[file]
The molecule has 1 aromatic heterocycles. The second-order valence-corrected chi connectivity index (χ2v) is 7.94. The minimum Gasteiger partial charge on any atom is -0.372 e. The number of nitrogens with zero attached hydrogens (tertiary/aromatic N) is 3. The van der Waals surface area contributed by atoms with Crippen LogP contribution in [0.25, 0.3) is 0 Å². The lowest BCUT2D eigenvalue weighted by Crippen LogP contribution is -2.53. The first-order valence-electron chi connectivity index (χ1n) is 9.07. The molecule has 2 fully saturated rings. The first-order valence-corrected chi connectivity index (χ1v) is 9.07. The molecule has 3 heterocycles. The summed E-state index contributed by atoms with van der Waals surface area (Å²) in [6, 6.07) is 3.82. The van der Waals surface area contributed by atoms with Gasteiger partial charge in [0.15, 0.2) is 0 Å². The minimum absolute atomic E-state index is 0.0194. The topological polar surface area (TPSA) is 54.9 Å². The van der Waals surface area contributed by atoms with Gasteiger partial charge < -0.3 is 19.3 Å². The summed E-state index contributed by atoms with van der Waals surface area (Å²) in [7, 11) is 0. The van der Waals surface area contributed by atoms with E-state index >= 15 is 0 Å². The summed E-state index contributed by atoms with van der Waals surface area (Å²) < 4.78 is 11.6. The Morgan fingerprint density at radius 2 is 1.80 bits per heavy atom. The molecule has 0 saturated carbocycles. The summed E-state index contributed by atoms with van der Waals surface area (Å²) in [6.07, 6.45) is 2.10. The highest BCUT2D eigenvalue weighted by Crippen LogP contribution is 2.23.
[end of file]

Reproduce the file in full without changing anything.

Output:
The molecule has 1 aromatic heterocycles. The second-order valence-corrected chi connectivity index (χ2v) is 7.94. The minimum Gasteiger partial charge on any atom is -0.372 e. The number of nitrogens with zero attached hydrogens (tertiary/aromatic N) is 3. The van der Waals surface area contributed by atoms with Crippen LogP contribution in [0.25, 0.3) is 0 Å². The lowest BCUT2D eigenvalue weighted by Crippen LogP contribution is -2.53. The first-order valence-electron chi connectivity index (χ1n) is 9.07. The molecule has 2 fully saturated rings. The first-order valence-corrected chi connectivity index (χ1v) is 9.07. The molecule has 3 heterocycles. The summed E-state index contributed by atoms with van der Waals surface area (Å²) in [6, 6.07) is 3.82. The van der Waals surface area contributed by atoms with Gasteiger partial charge in [0.15, 0.2) is 0 Å². The minimum absolute atomic E-state index is 0.0194. The topological polar surface area (TPSA) is 54.9 Å². The van der Waals surface area contributed by atoms with Gasteiger partial charge < -0.3 is 19.3 Å². The summed E-state index contributed by atoms with van der Waals surface area (Å²) in [7, 11) is 0. The van der Waals surface area contributed by atoms with E-state index >= 15 is 0 Å². The summed E-state index contributed by atoms with van der Waals surface area (Å²) < 4.78 is 11.6. The Morgan fingerprint density at radius 2 is 1.80 bits per heavy atom. The molecule has 0 saturated carbocycles. The summed E-state index contributed by atoms with van der Waals surface area (Å²) in [6.07, 6.45) is 2.10. The highest BCUT2D eigenvalue weighted by Crippen LogP contribution is 2.23.